linear probing hash table Algorithm

Linear probing is a scheme in computer programming for resolve collisions in hash tables, data structures for keeping a collection of key – value pairs and looking up the value associated with a given key. When the hash function causes a collision by mapping a new key to a cell of the hash table that is already occupied by another key, linear probing searches the table for the nearest following free location and inserts the new key there. Another early publication of this method was by Soviet researcher Andrey Ershov, in 1958.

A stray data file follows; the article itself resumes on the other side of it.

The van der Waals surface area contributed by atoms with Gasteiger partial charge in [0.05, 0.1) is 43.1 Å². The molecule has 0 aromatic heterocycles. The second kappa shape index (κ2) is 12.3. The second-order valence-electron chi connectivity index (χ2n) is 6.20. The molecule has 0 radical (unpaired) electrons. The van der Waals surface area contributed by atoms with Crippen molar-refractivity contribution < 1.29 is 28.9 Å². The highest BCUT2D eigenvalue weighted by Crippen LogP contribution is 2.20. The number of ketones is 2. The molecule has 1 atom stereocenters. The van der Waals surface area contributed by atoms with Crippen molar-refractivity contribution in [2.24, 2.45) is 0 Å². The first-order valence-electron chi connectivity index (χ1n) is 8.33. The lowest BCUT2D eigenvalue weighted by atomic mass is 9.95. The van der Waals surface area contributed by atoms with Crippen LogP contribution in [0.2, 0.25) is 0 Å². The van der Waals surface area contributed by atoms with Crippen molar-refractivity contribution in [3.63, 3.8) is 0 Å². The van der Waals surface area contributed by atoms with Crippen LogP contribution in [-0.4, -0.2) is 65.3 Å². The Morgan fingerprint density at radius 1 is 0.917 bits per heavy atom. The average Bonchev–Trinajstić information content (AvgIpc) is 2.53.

The first theoretical analysis of linear probing, showing that it takes constant expected time per operation with random hash functions, was given by Knuth. The idea of an associative array that lets data to be accessed by its value rather than by its address dates back to the mid-1940s in the work of Konrad Zuse and Vannevar shrub, but hash tables were not described until 1953, in an IBM memorandum by Hans Peter Luhn. significant later developments include a more detailed analysis of the probability distribution of the running time, and the proof that linear probing runs in constant time per operation with practically usable hash functions rather than with the idealized random functions assumed by earlier analysis.

linear probing hash table source code, pseudocode and analysis

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